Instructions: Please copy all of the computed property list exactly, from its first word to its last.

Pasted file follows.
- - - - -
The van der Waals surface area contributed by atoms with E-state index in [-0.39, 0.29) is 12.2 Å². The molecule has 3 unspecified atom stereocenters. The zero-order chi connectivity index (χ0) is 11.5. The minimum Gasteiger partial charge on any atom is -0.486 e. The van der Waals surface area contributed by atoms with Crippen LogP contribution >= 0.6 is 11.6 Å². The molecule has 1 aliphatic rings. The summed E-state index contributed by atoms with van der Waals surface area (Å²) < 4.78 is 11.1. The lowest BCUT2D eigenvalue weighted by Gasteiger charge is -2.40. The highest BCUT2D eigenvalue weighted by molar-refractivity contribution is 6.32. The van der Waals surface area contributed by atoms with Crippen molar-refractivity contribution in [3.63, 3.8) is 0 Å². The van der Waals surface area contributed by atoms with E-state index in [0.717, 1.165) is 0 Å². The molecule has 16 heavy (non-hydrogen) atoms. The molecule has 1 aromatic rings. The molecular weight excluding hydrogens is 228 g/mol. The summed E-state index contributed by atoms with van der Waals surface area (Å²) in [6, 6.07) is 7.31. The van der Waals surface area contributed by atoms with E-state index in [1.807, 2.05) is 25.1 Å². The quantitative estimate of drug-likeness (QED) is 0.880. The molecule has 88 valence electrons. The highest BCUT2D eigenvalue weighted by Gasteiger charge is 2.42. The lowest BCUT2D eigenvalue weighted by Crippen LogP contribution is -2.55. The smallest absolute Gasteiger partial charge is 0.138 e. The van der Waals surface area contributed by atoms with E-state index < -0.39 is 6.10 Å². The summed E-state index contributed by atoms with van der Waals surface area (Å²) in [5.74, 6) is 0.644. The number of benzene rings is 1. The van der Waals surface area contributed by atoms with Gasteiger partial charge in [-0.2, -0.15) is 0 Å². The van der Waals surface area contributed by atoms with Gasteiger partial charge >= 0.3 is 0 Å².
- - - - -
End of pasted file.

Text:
The van der Waals surface area contributed by atoms with E-state index in [-0.39, 0.29) is 12.2 Å². The molecule has 3 unspecified atom stereocenters. The zero-order chi connectivity index (χ0) is 11.5. The minimum Gasteiger partial charge on any atom is -0.486 e. The van der Waals surface area contributed by atoms with Crippen LogP contribution >= 0.6 is 11.6 Å². The molecule has 1 aliphatic rings. The summed E-state index contributed by atoms with van der Waals surface area (Å²) < 4.78 is 11.1. The lowest BCUT2D eigenvalue weighted by Gasteiger charge is -2.40. The highest BCUT2D eigenvalue weighted by molar-refractivity contribution is 6.32. The van der Waals surface area contributed by atoms with Crippen molar-refractivity contribution in [3.63, 3.8) is 0 Å². The van der Waals surface area contributed by atoms with E-state index in [0.717, 1.165) is 0 Å². The molecule has 16 heavy (non-hydrogen) atoms. The molecule has 1 aromatic rings. The molecular weight excluding hydrogens is 228 g/mol. The summed E-state index contributed by atoms with van der Waals surface area (Å²) in [6, 6.07) is 7.31. The van der Waals surface area contributed by atoms with E-state index in [1.807, 2.05) is 25.1 Å². The quantitative estimate of drug-likeness (QED) is 0.880. The molecule has 88 valence electrons. The highest BCUT2D eigenvalue weighted by Gasteiger charge is 2.42. The lowest BCUT2D eigenvalue weighted by Crippen LogP contribution is -2.55. The smallest absolute Gasteiger partial charge is 0.138 e. The van der Waals surface area contributed by atoms with E-state index < -0.39 is 6.10 Å². The summed E-state index contributed by atoms with van der Waals surface area (Å²) in [5.74, 6) is 0.644. The number of benzene rings is 1. The van der Waals surface area contributed by atoms with Gasteiger partial charge in [-0.2, -0.15) is 0 Å². The van der Waals surface area contributed by atoms with Gasteiger partial charge >= 0.3 is 0 Å².